Camille Morhardt  02:04

So you’re doing this in partnership, Intel is doing this in partnership with another company.

Novin Kaihani  02:10

That’s right. So we announced late last year a partnership with a company called Eclypsium. And what we’ve done is we have a service where we make it easy to identify security vulnerabilities below the OS in the wild, and we highlight those vulnerabilities to Eclypsium’s product that ensures identification and ultimately patching or remediation of those vulnerabilities. Because that’s at the end of the day what IT cares about is that they’re plugging those security holes throughout their entire stack. So we’ve just made it easy to identify those vulnerabilities in the wild.

Camille Morhardt  02:53

Because it’s below the OS, so is that happening, like at the chip level or the firmware level? Or can you not say, and it becomes unsafe? (laughs)

Novin Kaihani  03:04

So what we do is we identify what are the vulnerabilities below the OS, but we do it at the OS level. So we ensure that we can read platform information, understand, say, what versions of microcode, BIOS, firmware, drivers exist on the platform, we scan that platform data against our vulnerability database, and then signal those vulnerabilities to companies like Eclypsium to be remediated.

Now I will say, it sounds pretty straightforward. The challenge is identifying those vulnerabilities in the wild. Much of what exists out there is basically websites that catalogue, what vulnerabilities exist, but identifying those correctly between what’s published and what exists on a very specific endpoint, that’s the hard part.

Camille Morhardt  04:00

So you’re going through, is it called CVE? if I’m remembering correctly.

Novin Kaihani  04:06

You got it!

Camille Morhardt  04:07

All right. (laughs) I get my gold star for today. So there’s published known vulnerabilities that are made public and these would be like libraries of vulnerabilities, doesn’t mean they’ve been exploited doesn’t mean, there’s been an actual problem on your system, it just means the world has now become aware of this vulnerability.  And you’re going through the libraries and cross checking that with what the actual system is, and whether or not it’s maybe been patched or I don’t know, what are you cross checking it with?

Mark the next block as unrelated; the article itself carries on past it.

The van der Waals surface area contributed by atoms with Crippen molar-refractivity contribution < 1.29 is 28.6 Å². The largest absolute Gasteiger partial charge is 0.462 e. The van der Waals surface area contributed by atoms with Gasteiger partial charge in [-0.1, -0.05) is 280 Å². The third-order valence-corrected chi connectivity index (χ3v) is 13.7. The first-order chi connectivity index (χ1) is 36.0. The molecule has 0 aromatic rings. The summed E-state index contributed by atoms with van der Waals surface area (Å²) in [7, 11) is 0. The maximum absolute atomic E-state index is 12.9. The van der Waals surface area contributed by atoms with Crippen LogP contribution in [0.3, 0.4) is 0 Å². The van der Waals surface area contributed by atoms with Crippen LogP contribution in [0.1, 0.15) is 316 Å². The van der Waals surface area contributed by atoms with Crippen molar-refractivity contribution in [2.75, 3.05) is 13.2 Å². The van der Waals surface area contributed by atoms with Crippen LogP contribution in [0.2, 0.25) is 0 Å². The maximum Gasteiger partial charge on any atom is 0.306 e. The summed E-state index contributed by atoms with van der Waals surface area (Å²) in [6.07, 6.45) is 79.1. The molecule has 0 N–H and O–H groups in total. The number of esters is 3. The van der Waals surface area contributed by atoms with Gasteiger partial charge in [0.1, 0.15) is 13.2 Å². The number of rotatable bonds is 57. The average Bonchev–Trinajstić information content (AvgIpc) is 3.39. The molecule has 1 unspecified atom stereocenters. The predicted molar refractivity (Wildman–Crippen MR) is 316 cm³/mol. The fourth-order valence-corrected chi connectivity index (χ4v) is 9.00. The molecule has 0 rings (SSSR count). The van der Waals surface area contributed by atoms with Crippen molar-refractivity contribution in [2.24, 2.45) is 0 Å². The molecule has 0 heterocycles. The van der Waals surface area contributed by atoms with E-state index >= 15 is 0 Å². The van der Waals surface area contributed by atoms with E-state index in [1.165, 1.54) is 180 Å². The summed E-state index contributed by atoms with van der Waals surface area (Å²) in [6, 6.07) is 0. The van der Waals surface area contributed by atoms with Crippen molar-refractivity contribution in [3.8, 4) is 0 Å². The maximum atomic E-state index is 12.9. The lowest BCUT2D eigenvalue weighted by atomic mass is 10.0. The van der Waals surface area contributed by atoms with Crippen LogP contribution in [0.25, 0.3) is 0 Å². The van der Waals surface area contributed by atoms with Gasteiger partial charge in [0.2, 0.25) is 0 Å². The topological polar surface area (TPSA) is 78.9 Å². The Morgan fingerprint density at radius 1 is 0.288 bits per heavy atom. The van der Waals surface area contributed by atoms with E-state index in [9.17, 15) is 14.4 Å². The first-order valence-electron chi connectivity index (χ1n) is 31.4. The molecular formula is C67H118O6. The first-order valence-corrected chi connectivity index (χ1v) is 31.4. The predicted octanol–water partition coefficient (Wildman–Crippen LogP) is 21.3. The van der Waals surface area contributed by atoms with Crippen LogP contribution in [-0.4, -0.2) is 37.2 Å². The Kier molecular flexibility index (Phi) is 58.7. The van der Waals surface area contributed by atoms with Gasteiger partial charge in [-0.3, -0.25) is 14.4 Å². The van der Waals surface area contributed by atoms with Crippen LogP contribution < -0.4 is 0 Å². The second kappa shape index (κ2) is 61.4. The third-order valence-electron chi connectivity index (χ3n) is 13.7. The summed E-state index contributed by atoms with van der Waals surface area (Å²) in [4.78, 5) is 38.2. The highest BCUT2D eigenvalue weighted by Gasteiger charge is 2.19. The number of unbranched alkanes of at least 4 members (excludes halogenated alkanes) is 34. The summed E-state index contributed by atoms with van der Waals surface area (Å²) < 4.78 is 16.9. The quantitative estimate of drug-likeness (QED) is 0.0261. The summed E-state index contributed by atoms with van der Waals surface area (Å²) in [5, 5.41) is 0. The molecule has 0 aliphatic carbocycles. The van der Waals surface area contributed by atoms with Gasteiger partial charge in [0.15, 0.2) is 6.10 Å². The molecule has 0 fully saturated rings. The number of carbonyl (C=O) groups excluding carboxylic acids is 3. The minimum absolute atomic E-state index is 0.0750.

Novin Kaihani  04:40

Yeah, so we have a whole team of engineers that actually work to convert those CVEs into something that is machine readable or developer friendly, however you want to think about it; because there is what is published, but what actual devices and different versions of again, driver, microcode, firmware exist, that rule set is what is very difficult to actually create and then match against a specific endpoint. And so it’s not enough to have as part of a vulnerability management system a catalog of CVEs; that’s published.  The challenging part is actually finding that vulnerability on a specific endpoint against a rule set that those CVEs represent.

Camille Morhardt  05:34

Is this something that you do in an automated fashion? Or are there engineers actually doing this manually?

Novin Kaihani  05:43

Yeah, so the rule set is both manual and automated, but I would say probably more heavily towards manual as they are cross checking all the different versions of say BIOS and how those BIOS versions get manifested into actual packages that land on an endpoint. They’re going through that entire rule set so that they ensure that there’s no false negatives, false positives, when a particular system gets scanned–that they are actually determining a specific vulnerability that may exist on that device.

Camille Morhardt  06:22

And is this basically designed for, like, an enterprise-level IT department or inventory, or we’re talking consumer-level?

Novin Kaihani  06:33

It’s meant for IT organizations or businesses of all sizes, really, because they are ones that are most at risk and have the most to lose if a particular vulnerability is exploited. And so we want to make sure that it’s as seamless of an experience for IT an organization. So it’s not a separate tool that you go download or install; it’s built into the security products that they have today. And that’s part of what we’ve done behind the scenes with our partnerships is to make sure that we are providing that capability to the security solutions that IT depends on so that it’s built into those products, again, so they’re not having to download or install or maintain a separate application just for below the OS vulnerabilities.

Camille Morhardt  07:25

Makes sense. And this is specifically for the PC, correct? Not other forms of endpoints?

Novin Kaihani  07:30

That’s right.

Camille Morhardt  07:31

And so it’s a V Pro?

Novin Kaihani  07:33

Actually, it’s all the Intel PCs–V Pro, and any commercial device that this service would be applicable to.

Camille Morhardt  07:42

Anything else we should know about it?

Novin Kaihani  07:45

We’re super excited. I know security is one of those areas that it takes a special person to get excited about. But the reason why we think it’s important is at the end of the day, the more we can do to increase somebody’s security posture, the better off the entire industry is.

Camille Morhardt  08:03

Thank you, Novin. And we have some links below for anybody who might want to follow up and learn a bit more.

Novin Kaihani  08:09

Thanks for having me.

The views and opinions expressed are those of the guests and author and do not necessarily reflect the official policy or position of Intel Corporation.